The stock market is an intangible force with infinite variables. The prices of instruments are driven solely by demand and supply. The more the demand the higher the prices will go. The more the supply the lower the prices will come down.

The experts try to understand these variables in their limited capacity and are broadly classified into fundamental and technical analysts. The fundamental analysts try to understand the fundamentals of price and try to deduce their conclusions based on external and internal factors. The technical analysts believe that the variables are factored in the price and reflect on the charts. Whereas fundamental analysis helps one to choose the right instrument with a high probability of success, technical analysis helps one to time the markets with the best probable entries and exits.

The one factor that is common with both these thoughts is the probability. Probabilities lead to assumptions and these assumptions lead to uncertainties.

A trader thus identifies a trade based on certain assumptions which he thinks would result in a probable outcome and is uncertain of the same till it is achieved. Based on these assumptions, he enters a trade. He looks at his charts assuming that the next candle or bar would move in his desired direction. He could probably be right. He could probably be wrong.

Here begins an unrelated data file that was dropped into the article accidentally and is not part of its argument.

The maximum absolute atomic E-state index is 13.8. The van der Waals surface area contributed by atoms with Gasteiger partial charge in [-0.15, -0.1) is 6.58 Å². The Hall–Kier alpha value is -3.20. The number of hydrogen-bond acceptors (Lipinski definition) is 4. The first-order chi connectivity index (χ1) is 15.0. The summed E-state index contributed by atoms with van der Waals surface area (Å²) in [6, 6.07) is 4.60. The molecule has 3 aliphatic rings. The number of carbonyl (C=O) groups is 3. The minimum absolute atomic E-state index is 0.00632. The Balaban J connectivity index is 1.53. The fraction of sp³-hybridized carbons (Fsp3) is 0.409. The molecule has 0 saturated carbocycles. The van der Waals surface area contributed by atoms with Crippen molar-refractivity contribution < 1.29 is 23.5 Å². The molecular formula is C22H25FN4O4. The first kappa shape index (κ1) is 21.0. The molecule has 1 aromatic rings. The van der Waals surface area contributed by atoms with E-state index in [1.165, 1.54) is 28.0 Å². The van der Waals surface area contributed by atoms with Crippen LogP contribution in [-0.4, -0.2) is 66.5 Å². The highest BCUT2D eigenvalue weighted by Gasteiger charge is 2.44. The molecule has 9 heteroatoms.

He could be right and would let his profits run and subsequently earn a huge profit. But there is also an equal chance that he would be proved wrong and subsequently, his trade would result in a huge loss.

He takes the trade on an assumption and is not sure if he will achieve his target price. He could achieve his target price or the price could move beyond his target price or stop short just before it hits the target. In other words, he has no control over the amount of profit he will earn. He has no control over his trade and subsequent profits.

The converse, however, can be controlled and is probably the only factor that can be controlled once a trade is taken. If the price does not move in the desired direction, a trader can decide the amount of loss he is willing to absorb depending upon his risk appetite. He can choose to exit an undesirable trade at will.

Trade-in progress is the toughest time for a trader because he has to make spot decisions. Emotions set in. He is gripped by greed and fear successively. And there is always this huge monster of natural disaster, international unrest and political instability looming in the background, willing to tank the markets at any given opportunity.

A trader is thus prudent who protect his capital from these uncertainties by deciding a pre-determined level where he would exit his trade with a small loss to prevent a big one.

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